He does not appear to have been force-fed yet. The Hashi family was unable to learn much more because of the special administrative measures (SAMs) imposed on him.
According to Mafille, Hashi is refusing food in a last ditch effort to have the SAM’s, which have imposed extremely limited contact with his family, removed. SAM’s often consist of extreme conditions, such as daily 23-hour solitary confinement, and extremely restrictive contact or communication with anyone including family members and attorneys. SAM’s have also been imposed upon Muslim prisoners for “infractions” such as praying in a language other than English, or even praying with an open mouth. SAM’s have become de rigeur for most, if not all, men suspected of giving material support to organizations or individuals themselves suspected of terrorism. These determinations are often based on guilt by association with an organization or individual, as for persons of Somali descent who may have donatedeven a small amount of money for charitable purposes to groups affiliated with Al-Shabaab.
No new details in Hashi’s case were heard until last Wednesday, several days after his hunger strike and failing liver had been reported. Independently, it appears, CBS News reported that a new document was “quietly dropped” into the files of Mahdi Hashi and his co-defendants, Ali Yasin Ahmed, and Mohammed Yusuf’s files.
The letter, by U.S. Attorney Loretta Lynch, alleges that they had substantial knowledge that al-Qaida was building a chemical weapons factory, and that they had substantial countersurveillance expertise. I have written about Lynch’s allegations in more detail elsewhere, but here it’s noteworthy that there has been no mention of their supposed familiarity with a chemical weapons program or countersurveillance expertise until now.
It’s also worth noting the timing of Lynch’s letter. It is entered into Hashi’s and the others’ files one month after the chemical gas attack in Syria, and four months since Edward Snowden’s leaked documents confirmed extensive NSA surveillance of American citizens, foreign nationals and international citizens alike. And perhaps it’s also worth noting that those revelations were met by the standard National Security response that surveillance was needed to foil the terrorists, who presumably had superior intelligence capacities.
Lynch’s letter also requests separate appearances for all three defendants on the grounds that their terrorist “proclivities” might cause death or bodily injury to others, or to themselves. Given that their SAMs probably mandate extremely restrictive conditions with negligible contact with anyone or anything, it’s unclear how exactly they could be a danger to anyone.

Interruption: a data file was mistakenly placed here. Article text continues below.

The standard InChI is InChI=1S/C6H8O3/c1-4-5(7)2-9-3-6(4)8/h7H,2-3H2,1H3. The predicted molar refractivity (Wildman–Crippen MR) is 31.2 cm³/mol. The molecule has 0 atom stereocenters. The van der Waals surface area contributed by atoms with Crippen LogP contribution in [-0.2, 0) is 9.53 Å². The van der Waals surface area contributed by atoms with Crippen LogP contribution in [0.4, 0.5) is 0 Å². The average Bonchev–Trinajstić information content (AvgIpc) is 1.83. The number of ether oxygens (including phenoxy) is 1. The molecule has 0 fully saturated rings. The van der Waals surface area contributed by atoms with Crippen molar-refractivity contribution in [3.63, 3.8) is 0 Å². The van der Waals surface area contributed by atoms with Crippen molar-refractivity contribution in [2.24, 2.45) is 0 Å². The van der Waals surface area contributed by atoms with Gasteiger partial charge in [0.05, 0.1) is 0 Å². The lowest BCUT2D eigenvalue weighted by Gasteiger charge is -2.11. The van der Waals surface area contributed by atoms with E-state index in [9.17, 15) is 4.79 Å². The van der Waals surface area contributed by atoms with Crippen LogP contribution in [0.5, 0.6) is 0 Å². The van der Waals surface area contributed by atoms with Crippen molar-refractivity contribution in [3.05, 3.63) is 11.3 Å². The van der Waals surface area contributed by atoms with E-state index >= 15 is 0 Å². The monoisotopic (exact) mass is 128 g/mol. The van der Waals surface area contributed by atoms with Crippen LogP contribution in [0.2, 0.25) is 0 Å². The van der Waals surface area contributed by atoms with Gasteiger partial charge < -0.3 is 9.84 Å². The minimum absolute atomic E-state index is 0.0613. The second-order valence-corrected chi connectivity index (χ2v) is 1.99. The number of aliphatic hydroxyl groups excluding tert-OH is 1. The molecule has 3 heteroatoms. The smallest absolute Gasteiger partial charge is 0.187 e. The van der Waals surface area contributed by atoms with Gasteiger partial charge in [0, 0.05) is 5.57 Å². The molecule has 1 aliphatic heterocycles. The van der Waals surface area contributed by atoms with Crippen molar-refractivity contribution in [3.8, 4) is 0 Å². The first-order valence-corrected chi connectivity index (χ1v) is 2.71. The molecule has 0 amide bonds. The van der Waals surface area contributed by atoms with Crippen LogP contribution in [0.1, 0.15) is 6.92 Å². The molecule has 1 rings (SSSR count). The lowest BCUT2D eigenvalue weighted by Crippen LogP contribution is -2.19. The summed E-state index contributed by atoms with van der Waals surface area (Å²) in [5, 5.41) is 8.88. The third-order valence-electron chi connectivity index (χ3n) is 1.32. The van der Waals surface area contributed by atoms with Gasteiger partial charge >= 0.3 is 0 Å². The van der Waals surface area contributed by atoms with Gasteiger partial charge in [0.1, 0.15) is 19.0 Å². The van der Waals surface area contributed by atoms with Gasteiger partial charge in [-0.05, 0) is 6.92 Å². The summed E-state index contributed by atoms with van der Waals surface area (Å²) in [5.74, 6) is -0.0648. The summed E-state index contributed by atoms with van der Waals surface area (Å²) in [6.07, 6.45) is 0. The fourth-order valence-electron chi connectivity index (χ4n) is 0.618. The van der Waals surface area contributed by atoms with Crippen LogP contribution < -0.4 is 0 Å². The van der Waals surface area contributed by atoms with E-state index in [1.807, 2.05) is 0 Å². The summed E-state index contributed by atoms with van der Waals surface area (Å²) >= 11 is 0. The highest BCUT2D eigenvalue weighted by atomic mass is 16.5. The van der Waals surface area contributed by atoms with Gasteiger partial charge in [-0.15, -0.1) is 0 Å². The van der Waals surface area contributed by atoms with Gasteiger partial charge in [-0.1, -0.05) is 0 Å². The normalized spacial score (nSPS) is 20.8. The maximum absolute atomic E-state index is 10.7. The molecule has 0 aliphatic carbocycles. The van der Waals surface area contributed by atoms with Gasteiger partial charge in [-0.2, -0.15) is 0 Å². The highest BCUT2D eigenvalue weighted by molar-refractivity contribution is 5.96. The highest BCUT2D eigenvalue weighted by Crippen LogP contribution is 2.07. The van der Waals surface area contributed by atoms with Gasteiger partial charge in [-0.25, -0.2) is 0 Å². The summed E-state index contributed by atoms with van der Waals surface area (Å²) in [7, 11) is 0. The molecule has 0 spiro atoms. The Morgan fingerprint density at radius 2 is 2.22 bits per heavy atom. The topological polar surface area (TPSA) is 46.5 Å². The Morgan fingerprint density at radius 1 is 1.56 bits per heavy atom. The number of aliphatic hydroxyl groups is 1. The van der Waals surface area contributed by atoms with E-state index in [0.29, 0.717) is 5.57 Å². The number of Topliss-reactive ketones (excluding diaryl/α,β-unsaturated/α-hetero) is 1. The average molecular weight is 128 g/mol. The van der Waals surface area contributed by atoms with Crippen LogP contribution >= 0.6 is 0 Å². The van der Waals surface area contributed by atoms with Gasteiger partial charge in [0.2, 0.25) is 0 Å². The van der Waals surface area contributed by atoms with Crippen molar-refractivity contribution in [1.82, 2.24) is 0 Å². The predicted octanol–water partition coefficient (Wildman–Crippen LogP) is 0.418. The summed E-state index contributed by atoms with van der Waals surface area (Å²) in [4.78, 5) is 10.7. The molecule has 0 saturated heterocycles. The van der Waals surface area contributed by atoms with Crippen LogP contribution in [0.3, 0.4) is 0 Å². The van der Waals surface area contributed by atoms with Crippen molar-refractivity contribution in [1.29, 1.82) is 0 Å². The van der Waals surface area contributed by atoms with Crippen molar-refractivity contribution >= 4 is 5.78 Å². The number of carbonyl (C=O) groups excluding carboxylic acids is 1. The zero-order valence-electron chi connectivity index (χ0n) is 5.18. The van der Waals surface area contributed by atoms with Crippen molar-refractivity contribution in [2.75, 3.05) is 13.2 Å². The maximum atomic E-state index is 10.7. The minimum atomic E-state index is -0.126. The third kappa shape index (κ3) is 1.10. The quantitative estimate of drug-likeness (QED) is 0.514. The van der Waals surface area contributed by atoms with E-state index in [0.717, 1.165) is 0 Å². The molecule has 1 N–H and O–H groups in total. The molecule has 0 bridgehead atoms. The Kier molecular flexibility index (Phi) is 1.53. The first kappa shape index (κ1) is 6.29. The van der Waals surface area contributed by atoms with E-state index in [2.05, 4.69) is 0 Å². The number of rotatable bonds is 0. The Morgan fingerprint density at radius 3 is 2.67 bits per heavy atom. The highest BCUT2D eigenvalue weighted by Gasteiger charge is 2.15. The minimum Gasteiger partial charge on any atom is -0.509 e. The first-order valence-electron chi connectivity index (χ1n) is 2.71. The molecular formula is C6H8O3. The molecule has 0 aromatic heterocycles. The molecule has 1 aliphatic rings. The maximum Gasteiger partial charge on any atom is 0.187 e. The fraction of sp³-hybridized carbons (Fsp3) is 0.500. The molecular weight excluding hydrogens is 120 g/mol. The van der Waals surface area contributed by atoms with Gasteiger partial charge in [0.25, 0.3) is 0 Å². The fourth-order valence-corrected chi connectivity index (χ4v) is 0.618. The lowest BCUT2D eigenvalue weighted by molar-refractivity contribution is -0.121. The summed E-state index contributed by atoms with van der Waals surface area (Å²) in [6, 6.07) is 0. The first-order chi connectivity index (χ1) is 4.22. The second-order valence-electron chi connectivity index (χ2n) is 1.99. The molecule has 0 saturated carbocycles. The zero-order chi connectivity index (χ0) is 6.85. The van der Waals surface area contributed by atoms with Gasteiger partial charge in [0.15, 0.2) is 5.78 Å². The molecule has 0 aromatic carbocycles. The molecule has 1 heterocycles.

Last week, a Twitter account called @StatelessMahdi tweeted a picture of Hashi’s mother standing outside the US embassy in London, holding a sign that says “Free Mahdi Hashi.” It reminds me of the pictures of Yusef Salaam’s mother who, in 1989, would appear at her teenaged son’s trial wearing a “Yusef is Innocent” T-shirt.
In Ken Burns’ recent documentary “The Central Park Five,” there is footage of Sharonne Salaam encountering jeering and laughing crowds on her way into the courtroom, wearing a T-shirt declaring her son’s innocence. These were crowds who were convinced of New York Daily News’ headlines, naming Salaam and the 4 other black teenagers as part of a “Wolf Pack,” as marauders, animals, brutes who preyed on a young white woman, known as the Central Park Jogger. Many other newspapers across the country followed suit in sensationalizing the racial dimensions of the case. They convicted the teenagers by media, as did Mayor Edward Koch, then aspiring mayor David Dinkins, Donald Trump and others. Trump went as far as spending $85,000 to publish full-page ads in four daily New York City newspapers, demanding the return of the death penalty and more police for these “roving band of wild criminals.”
As we know today, Salaam and the other four teenagers would spend years in jail after having been railroaded into false confessions. As we also know today, they were innocent of any wrongdoing. As in Salaam’s case, the signs that Hashi was going to be profiled were there when he was a mere teenager, well before his disappearance from Somalia.
The U.S. has become a nation that zealously kidnaps men from foreign countries on the scantest suspicion of being threats to the U.S. and tortures them for indefinite amounts of time. Yes, solitary confinement is torture. Hashi and his co-defendants are three among many such men held here in the U.S. — outside of Guantánamo. Many have still not been charged.
This should not be who we are.
If Lynch’s allegations that Hashi and his co-defendants have substantial knowledge of a chemical weapons programs and are countersurveillance experts, then we need to have a speedy and open trial to see exactly how that expertise was acquired — and how the U.S. obtained that evidence. If Hashi is indeed guilty, that fact will not be established through secret interrogations or unlawful renditions. If he is guilty, that fact won’t be established by secret evidence or tortuous SAMs that eliminate his ability to have contact with the outside world. It will only be established through a lawful prosecution, a vigorous defense, timely evidence and a transparent trial. The U.S. government’s case against Hashi can only be enhanced by treating him and his co-defendants humanely and sharing the evidence with the public. Until then, skepticism and doubts about the ethics of this nation’s counterterrorism practices will and should prevail.